Autism, or autism spectrum disorder (ASD), impacts as many as 1 in every 54 children in the U.S., the Centers for Disease Control and Prevention (CDC) reports. Main indicators of autism are issues with social communication and interactions in conjunction with repetitive and specific behaviors.

As a spectrum disorder, ASD causes a range of impairment issues. While some people can perform many daily tasks and live independently, others may have a higher level of disability that interferes with daily functioning.

Signs of ASD can be recognized early on, even in babies, though they become more prevalent as a child enters toddlerhood. The National Institutes of Health (NIH) recommends that toddlers should be screened for autism specifically between 18 and 24 months. Children with ASD can also develop normally up until age 2 or 3 before symptoms start to appear.

While symptoms of autism can vary with age and severity, earlier diagnoses and treatments always result in better outcomes.

Autism can be successfully managed through therapies and early intervention methods. Targeted therapies can improve daily life functioning, communication, and social skills, bringing an enhanced quality of life to autistic individuals.

Spotting Autism

ASD is a spectrum disorder, which means that there are ranges of severity and therefore some variety in the symptoms. It is a complex neurological disorder that typically manifests in early childhood. Autism can significantly impair social interactions, communication, and completion of daily life tasks.

The American Psychiatric Association’s (APA) Diagnostic and Statistical Manual of Mental Disorders (DSM-5), published by the American Academy of Pediatrics (AAP), reports that autism symptoms include:

  • Difficulties with social interaction, including initiating and maintaining conversations.
  • Issues sharing emotions, empathizing with others’ emotions, and shared attention.
  • Problems with nonverbal communication skills, such as making eye contact, tone and body language, and understanding these cues from others.
  • Trouble maintaining social relationships, understanding or relating to others, adjusting to social expectations, and participating in age-appropriate activities.

According to the standard diagnostic criteria, an individual must also show two of four additional symptoms in order to be diagnosed with ASD. These symptoms are:

  • Resistance to change, ritualistic patterns, and strict adherence to change.
  • Repetitive speech patterns, object usage, or movements.
  • Unusual attention to sensory input or aspects of the surrounding environment.
  • Intense focus on precise chosen interests.

There are specific signs of autism that vary based on developmental age, which can be used to spot the disorder as well.

Early Warning Signs of Autism

ASD signs are typically noticeable by age 2 or 3, but symptoms are often present earlier. While autism can be diagnosed as young as 18 months , it is more reliably diagnosed when a child is 2 years old.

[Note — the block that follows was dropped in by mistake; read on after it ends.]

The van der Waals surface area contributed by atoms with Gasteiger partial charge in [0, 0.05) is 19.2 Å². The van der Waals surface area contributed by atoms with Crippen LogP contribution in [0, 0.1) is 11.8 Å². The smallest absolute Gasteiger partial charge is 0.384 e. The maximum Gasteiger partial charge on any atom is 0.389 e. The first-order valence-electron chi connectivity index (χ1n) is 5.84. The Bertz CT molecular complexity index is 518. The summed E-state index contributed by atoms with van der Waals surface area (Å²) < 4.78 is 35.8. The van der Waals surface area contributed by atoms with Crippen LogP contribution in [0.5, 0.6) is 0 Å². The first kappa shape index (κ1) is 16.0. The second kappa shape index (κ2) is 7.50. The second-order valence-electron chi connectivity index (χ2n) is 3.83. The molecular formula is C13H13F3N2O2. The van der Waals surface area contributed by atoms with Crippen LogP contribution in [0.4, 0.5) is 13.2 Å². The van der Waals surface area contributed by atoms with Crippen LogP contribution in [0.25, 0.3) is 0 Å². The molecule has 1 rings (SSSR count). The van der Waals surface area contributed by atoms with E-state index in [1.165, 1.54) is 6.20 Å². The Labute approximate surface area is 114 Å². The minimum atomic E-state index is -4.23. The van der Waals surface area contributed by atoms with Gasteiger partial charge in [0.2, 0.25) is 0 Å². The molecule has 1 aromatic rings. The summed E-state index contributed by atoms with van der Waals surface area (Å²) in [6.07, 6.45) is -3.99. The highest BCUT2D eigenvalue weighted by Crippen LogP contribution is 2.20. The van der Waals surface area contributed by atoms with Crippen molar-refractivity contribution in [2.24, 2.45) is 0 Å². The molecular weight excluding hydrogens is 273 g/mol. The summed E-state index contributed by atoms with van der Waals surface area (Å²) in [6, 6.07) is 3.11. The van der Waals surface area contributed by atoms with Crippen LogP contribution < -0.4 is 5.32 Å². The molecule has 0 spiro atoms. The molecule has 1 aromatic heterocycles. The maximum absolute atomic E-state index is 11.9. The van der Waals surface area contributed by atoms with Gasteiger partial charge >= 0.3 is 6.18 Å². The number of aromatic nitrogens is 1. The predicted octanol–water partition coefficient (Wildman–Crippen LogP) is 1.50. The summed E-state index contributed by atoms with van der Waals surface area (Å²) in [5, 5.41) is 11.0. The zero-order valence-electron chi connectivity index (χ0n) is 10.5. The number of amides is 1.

The process from recognizing a potential issue to an autism diagnosis can be long and complicated. The earlier signs are identified, the sooner treatment can begin.

Early intervention is the key to cultivating overall functioning and developing coping skills for managing ASD. This early treatment improves long-term outlooks significantly. 

Some early signs of ASD include:

  • Little or no talking.
  • Speaking later than is developmentally expected.
  • Abnormal nonverbal communication skills, such as avoidance of eye contact, lack of facial expressions, or a monotone speaking style.
  • Not engaging in cooperative play with peers but instead focusing on parallel or solitary play.
  • Repetitive movements, words, or sounds.
  • Difficulties with change, especially altered schedules.
  • Extreme focus on a specific toy or interest.
  • Preference for structured play that is predictable as opposed to spontaneous.

Autism often co-occurs with other disorders as well. The presence of other disorders, such as gastrointestinal and sleep disorders, can raise the likelihood of autism. Parents of children with these disorders should be on heightened alert for the signs of ASD.

The CDC publishes a list of typical developmental milestones to help parents be aware that their children are on track. Knowledge of these milestones can help parents identify possible delays and disorders, such as ASD, more easily.

Recognizing Autism in Different Age Groups

ASD knows no socioeconomic, racial, or cultural boundaries. It impacts people from all demographics and backgrounds, though certain populations are at higher risk for the disorder. Autism spectrum disorder is over four times more common in boys than girls.

Today, more children have been diagnosed with autism than ever before. It is believed that better diagnostic tools and an improved understanding of autism are behind the higher number of diagnoses in the past two decades.

As a spectrum disorder, ASD signs and symptoms can vary based on age and the severity of the disorder. Below are some common things to look for based on age.


  • Lack of eye contact